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Using the Windows Registry Editor to Control Startup Programs
The Registry contains most of the settings that control what programs and processes start up when Windows boots. For the most part, it is better to configure these settings by other means such as those discussed on previous pages but in certain situations experienced PC users may want to edit the Registry directly. Here we discuss the Registry entries that are most likely to be involved in starting up processes.

The Registry is complex and no one should make any changes without creating a restore point first. Details of using the Registry editor are at this site.

The Registry keys most often involved with startup have the word "Run" in them somewhere. They are listed below using the abbreviation HKLM for the major key (or "hive") called "HKEY_LOCAL_MACHINE" and HKCU for for the hive "HKEY_CURRENT_USER"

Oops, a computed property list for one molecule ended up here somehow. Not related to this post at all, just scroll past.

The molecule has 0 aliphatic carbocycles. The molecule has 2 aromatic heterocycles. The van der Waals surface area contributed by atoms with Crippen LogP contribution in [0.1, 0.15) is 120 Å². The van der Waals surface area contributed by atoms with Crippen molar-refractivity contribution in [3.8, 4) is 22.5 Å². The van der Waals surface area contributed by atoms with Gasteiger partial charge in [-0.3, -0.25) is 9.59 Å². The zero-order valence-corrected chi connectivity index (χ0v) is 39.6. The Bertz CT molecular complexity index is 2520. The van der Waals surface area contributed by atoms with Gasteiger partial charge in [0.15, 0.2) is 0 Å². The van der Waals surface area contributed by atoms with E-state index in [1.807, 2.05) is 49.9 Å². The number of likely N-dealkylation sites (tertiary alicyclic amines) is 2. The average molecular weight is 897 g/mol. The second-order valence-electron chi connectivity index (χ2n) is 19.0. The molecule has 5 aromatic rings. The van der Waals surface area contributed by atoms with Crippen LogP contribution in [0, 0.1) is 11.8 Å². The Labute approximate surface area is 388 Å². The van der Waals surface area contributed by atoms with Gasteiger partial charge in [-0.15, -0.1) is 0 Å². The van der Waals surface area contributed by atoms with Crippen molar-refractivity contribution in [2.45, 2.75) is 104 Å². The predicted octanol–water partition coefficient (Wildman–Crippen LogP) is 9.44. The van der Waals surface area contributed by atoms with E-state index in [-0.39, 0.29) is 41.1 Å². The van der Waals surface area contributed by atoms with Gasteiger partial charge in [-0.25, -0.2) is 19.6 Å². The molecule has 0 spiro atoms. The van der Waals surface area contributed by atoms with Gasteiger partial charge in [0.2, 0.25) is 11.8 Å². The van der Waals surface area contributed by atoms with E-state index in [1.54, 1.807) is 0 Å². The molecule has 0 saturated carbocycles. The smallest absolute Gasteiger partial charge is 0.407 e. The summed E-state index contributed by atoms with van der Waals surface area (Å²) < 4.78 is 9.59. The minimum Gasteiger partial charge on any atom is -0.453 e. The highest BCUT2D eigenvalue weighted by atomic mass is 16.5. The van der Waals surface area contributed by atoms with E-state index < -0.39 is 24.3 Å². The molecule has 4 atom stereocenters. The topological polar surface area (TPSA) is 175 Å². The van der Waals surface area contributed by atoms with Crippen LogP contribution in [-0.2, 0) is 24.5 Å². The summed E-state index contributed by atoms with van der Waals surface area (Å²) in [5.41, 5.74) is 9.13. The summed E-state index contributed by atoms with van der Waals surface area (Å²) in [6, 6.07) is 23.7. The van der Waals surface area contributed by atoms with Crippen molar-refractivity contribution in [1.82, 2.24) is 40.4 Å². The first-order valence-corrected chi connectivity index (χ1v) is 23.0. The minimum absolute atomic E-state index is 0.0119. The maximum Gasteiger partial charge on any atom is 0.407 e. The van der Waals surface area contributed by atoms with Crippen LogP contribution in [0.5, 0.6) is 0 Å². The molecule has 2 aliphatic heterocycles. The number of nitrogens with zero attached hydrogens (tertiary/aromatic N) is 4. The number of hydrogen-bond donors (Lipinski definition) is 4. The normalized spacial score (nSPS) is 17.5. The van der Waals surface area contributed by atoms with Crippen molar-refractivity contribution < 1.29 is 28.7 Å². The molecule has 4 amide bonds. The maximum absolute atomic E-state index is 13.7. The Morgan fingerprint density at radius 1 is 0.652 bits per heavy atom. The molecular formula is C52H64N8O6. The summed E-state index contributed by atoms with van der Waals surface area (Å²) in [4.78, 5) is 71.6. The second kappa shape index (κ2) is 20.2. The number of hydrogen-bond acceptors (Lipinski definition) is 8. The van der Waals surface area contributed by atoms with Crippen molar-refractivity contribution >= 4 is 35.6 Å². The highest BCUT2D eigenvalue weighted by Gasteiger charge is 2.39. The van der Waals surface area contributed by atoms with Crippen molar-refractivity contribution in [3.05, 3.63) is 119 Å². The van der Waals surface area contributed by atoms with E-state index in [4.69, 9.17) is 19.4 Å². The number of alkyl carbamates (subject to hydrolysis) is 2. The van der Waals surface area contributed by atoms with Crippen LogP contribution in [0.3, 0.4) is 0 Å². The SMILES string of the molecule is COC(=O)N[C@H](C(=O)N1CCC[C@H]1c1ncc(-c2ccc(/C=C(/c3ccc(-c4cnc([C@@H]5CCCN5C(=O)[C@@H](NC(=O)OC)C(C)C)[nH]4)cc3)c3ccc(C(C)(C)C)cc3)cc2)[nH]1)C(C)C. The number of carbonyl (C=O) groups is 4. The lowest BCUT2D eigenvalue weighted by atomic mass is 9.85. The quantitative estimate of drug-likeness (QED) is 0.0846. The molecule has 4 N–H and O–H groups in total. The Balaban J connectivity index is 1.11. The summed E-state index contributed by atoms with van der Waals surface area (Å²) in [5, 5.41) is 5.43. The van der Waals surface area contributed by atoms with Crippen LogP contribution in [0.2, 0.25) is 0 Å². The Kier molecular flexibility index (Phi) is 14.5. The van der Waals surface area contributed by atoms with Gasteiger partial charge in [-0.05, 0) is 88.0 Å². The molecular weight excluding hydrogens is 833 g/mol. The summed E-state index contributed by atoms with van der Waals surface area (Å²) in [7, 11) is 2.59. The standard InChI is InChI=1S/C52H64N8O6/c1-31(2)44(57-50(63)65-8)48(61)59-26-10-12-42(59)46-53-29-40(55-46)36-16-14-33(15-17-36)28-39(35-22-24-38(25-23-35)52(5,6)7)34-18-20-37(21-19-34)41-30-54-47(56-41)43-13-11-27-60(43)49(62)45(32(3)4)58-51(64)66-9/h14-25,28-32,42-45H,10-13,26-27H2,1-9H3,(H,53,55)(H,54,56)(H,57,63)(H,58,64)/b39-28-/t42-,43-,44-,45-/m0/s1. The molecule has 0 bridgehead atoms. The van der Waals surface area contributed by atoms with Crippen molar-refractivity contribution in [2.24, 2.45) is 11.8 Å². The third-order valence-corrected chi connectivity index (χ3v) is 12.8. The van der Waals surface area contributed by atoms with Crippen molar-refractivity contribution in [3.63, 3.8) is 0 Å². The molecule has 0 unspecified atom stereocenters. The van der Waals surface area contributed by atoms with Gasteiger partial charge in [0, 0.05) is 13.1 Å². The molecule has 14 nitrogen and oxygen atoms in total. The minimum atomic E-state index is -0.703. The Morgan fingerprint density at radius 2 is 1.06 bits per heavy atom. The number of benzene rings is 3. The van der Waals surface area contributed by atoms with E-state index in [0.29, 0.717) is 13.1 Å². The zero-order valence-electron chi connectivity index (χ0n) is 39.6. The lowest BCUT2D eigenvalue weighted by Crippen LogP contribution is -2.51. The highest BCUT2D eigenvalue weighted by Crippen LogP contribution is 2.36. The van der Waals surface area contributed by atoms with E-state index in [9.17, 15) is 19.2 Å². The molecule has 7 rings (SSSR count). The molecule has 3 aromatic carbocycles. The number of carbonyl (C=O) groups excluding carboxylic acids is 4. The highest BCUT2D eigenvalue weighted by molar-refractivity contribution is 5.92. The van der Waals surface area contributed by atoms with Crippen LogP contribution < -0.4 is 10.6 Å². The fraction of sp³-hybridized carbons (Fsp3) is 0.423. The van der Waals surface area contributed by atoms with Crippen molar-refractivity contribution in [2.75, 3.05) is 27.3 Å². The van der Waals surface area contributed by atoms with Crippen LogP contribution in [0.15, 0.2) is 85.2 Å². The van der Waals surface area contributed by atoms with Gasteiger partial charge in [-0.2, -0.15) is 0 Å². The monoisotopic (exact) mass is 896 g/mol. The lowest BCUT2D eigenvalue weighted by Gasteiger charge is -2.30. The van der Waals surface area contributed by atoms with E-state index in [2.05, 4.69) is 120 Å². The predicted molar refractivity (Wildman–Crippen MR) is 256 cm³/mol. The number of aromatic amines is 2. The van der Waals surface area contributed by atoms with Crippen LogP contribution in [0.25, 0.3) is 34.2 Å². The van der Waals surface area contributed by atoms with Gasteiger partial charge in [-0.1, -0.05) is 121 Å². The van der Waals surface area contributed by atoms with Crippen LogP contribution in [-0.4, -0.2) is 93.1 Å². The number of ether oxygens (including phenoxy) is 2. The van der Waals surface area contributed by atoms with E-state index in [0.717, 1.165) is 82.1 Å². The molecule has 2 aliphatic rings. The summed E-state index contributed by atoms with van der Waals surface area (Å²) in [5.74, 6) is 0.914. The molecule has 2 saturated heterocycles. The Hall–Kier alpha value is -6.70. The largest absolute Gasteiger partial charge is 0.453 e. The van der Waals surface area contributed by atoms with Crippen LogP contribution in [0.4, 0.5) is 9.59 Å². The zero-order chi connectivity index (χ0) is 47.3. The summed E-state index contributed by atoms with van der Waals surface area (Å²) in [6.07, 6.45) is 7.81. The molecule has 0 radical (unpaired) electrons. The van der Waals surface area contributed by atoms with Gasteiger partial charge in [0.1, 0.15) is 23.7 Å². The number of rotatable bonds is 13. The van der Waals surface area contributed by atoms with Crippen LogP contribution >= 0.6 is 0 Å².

HKLM\Software\Microsoft\Windows\CurrentVersion\Run
HKLM\Software\Microsoft\Windows\CurrentVersion\RunOnce
HKLM\Software\Microsoft\Windows\CurrentVersion\RunServices
HKLM\Software\Microsoft\Windows\CurrentVersion\RunServicesOnce
HKCU\Software\Microsoft\Windows\CurrentVersion\Run
HKCU\Software\Microsoft\Windows\CurrentVersion\RunOnce
HKCU\Software\Microsoft\Windows\CurrentVersion\RunOnceEx

Below is a figure showing HKLM\Software\Microsoft\Windows\CurrentVersion\Run in Regedit. The right pane shows a number of programs that will run when this system is started.

To remove one of the programs listed in the right pane, right-click on the value under "Name" and choose delete from the context menu. Note that this does not delete the program but only stops it from running automatically at startup. For backup, it is a good idea to export the Run key before editing.


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